Ten Incredible tree facts most people don’t know-Two
We all know that trees are important for keeping our air clean, converting carbon dioxide into oxygen through photosynthesis. We also know that trees are useful in a wide range of ways, from providing food – to us and to animals in our food chain – to the use of wood in building and construction.
Trees have a great many uses, and are very important, as well as decorative and useful for providing shade and shelter.
But there are some amazing facts about trees that might surprise you.Our first fact; the poisonous apple that the evil Queen fed to Snow White, dropping her into a coma, isn’t entirely fictitious. The Guinness book of records contains the title “world’s most dangerous tree” – a title given to manchineel tree from the Caribbean and Gulf of Mexico. The apples that grow on this sneaky tree are known as ‘beach apples’ or ‘death apples’ – they have a sweet taste, but are agonising to eat thanks to ulceration of the mouth and oesophagus from even a tiny bite; consuming more than that can kill.
As well as that evil fairy tale apple the sap on the bark is poisonous and has been used to coat arrows for hunting; and don’t even think about burning the wood – the smoke released can cause blindness!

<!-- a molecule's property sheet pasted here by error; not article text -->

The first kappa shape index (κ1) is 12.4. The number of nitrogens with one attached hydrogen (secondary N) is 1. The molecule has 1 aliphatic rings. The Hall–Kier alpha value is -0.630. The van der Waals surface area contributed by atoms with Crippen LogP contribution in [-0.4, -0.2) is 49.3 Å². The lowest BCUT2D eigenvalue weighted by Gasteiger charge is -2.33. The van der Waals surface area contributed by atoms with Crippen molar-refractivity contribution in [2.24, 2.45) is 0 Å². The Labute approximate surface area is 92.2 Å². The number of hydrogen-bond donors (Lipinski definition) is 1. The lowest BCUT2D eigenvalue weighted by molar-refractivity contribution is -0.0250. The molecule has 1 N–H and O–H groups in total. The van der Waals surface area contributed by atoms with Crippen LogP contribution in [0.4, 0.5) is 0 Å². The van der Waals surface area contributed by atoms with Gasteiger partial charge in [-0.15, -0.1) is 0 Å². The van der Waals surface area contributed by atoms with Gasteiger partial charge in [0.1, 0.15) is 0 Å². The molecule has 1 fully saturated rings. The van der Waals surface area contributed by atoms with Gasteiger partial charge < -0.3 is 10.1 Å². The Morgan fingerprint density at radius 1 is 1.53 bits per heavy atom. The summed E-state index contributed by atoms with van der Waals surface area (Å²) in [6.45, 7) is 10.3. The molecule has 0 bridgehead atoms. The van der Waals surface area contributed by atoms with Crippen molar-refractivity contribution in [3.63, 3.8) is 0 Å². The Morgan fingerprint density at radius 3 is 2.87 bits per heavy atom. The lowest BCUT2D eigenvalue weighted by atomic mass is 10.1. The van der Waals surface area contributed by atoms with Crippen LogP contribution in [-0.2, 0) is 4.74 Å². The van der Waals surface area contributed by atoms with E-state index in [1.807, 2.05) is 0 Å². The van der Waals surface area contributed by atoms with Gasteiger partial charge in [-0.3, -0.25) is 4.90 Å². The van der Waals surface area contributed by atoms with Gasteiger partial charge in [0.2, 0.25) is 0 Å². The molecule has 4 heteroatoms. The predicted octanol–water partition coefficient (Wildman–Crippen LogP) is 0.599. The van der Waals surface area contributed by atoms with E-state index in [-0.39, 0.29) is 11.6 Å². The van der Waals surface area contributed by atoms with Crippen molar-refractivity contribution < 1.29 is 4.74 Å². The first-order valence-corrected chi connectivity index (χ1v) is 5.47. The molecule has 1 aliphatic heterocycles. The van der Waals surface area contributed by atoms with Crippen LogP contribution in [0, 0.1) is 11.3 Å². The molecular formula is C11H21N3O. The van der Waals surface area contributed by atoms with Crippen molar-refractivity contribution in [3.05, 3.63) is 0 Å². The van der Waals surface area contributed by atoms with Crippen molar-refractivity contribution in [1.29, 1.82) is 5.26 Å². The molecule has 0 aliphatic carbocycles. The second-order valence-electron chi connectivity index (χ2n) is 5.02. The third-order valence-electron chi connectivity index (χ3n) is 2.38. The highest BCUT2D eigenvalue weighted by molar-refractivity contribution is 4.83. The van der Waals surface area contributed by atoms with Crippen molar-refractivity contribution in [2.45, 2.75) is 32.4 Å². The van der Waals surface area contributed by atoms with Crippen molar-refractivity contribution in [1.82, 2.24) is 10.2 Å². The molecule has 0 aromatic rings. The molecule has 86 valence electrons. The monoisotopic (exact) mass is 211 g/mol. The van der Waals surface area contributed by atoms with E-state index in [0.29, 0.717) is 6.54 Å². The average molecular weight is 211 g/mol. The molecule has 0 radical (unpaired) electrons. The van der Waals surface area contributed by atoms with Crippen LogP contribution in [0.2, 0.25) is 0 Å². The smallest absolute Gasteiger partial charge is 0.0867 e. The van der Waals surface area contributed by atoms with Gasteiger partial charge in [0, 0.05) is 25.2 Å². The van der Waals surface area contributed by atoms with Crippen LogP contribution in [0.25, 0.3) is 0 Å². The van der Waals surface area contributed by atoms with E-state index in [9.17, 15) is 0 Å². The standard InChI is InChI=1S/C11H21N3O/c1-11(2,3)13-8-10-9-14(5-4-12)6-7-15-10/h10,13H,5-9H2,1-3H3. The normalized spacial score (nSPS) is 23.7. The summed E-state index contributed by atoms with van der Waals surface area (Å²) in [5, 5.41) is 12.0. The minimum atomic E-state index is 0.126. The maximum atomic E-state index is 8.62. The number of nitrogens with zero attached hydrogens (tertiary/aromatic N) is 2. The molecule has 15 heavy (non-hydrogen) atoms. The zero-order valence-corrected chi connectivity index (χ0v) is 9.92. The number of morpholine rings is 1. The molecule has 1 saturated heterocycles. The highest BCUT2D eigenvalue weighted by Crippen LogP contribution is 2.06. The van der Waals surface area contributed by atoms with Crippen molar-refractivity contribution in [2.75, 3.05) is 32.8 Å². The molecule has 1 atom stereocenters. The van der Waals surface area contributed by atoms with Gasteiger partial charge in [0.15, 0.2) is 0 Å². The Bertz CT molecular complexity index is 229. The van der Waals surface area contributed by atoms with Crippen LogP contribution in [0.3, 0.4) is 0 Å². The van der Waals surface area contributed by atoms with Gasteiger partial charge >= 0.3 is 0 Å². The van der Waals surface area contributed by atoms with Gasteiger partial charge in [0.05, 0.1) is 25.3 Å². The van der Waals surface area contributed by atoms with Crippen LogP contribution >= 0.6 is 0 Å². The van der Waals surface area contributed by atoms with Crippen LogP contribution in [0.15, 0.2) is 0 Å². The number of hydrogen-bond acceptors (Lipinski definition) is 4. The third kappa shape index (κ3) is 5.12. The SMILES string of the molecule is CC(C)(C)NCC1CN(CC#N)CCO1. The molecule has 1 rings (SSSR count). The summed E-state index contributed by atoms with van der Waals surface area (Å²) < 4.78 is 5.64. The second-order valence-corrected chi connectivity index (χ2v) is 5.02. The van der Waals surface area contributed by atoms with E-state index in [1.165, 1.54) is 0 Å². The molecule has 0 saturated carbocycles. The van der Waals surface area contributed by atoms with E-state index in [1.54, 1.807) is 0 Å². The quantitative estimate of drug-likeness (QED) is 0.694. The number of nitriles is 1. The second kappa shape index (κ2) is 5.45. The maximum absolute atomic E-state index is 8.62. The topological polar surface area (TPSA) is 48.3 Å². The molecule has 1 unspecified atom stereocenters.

Fact two; trees cure cancer. We all know that the willow bark is the source of asprin but few people realise that graviola, an extract from trees in areas of South America, has been proven to kill some kinds of cancer cells that chemotherapy can’t.
Fact three; trees can talk. No, really, they communicate. I don’t mean whispers in the forests, but willows and poplar, when under siege from insects munching on their leaves, produce excess chemicals that not only make them less satisfying for bugs to snack on but also communicate to trees close by, which also produce these chemicals in response.
Fact four; trees make you money. If your property has well maintained, mature trees in the gardens this can increase your property’s value by up to 15%
Fact five; trees also SAVE you money – they shelter your buildings from the elements, meaning your rain, wind and sun damage is reduced, and you can save money on maintenance.
Fact six; one fig tree produces enough fruit to feed a grown man his full calorie requirements and would support you for life if well cared for. It might get a little dull just eating figs though!
Fact seven; two mature trees produce enough clean oxygen to support a family of four. A single tree produces 260 pounds of oxygen each year.
Fact eight; if you drive 26,000 miles in one year it would only take one healthy, mature tree to cleanse that carbon dioxide from the atmosphere. That’s a lot of cleaning!
Fact nine; when Japan was devastated by the 2011 tsunami a single tree survived the extreme weather – and became a symbol of hope for the survivors. Later salt water damage killed the roots and experts saved the tree with synthetic roots and a metal framework.
Fact ten; there are possibly hundreds of ‘moon trees’ undiscovered around the world. In 1971 astronaut Stuart Roosa took 500 seeds into space in Apollo 14, orbited the moon 34 times, then sent the saplings produced from planting the trees around the globe during America’s Bicentennial celebrations. Records of the trees were lost until school children found a ‘moon tree’ plaque in 1997 and so far 50 moon trees have been traced; maybe you have one in your neighbourhood!